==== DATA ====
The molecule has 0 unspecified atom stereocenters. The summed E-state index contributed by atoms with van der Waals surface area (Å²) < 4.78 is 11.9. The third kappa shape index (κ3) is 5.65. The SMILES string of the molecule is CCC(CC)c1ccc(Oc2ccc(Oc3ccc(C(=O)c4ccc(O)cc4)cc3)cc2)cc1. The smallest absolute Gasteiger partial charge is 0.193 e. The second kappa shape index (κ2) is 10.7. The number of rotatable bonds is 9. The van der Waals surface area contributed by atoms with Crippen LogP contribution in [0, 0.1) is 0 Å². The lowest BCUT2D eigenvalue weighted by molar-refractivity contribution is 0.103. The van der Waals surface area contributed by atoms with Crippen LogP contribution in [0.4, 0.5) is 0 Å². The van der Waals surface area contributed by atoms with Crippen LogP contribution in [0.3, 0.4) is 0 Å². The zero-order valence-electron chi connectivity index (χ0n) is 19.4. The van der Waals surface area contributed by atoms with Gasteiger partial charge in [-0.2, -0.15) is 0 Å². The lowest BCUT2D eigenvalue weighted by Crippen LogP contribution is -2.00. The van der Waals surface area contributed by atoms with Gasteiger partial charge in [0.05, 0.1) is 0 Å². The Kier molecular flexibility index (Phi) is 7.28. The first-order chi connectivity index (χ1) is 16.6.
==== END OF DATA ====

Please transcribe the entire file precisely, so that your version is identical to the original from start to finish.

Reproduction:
The molecule has 0 unspecified atom stereocenters. The summed E-state index contributed by atoms with van der Waals surface area (Å²) < 4.78 is 11.9. The third kappa shape index (κ3) is 5.65. The SMILES string of the molecule is CCC(CC)c1ccc(Oc2ccc(Oc3ccc(C(=O)c4ccc(O)cc4)cc3)cc2)cc1. The smallest absolute Gasteiger partial charge is 0.193 e. The second kappa shape index (κ2) is 10.7. The number of rotatable bonds is 9. The van der Waals surface area contributed by atoms with Crippen LogP contribution in [0, 0.1) is 0 Å². The lowest BCUT2D eigenvalue weighted by molar-refractivity contribution is 0.103. The van der Waals surface area contributed by atoms with Crippen LogP contribution in [0.4, 0.5) is 0 Å². The van der Waals surface area contributed by atoms with Crippen LogP contribution in [0.3, 0.4) is 0 Å². The zero-order valence-electron chi connectivity index (χ0n) is 19.4. The van der Waals surface area contributed by atoms with Gasteiger partial charge in [-0.2, -0.15) is 0 Å². The lowest BCUT2D eigenvalue weighted by Crippen LogP contribution is -2.00. The van der Waals surface area contributed by atoms with Gasteiger partial charge in [0.05, 0.1) is 0 Å². The Kier molecular flexibility index (Phi) is 7.28. The first-order chi connectivity index (χ1) is 16.6.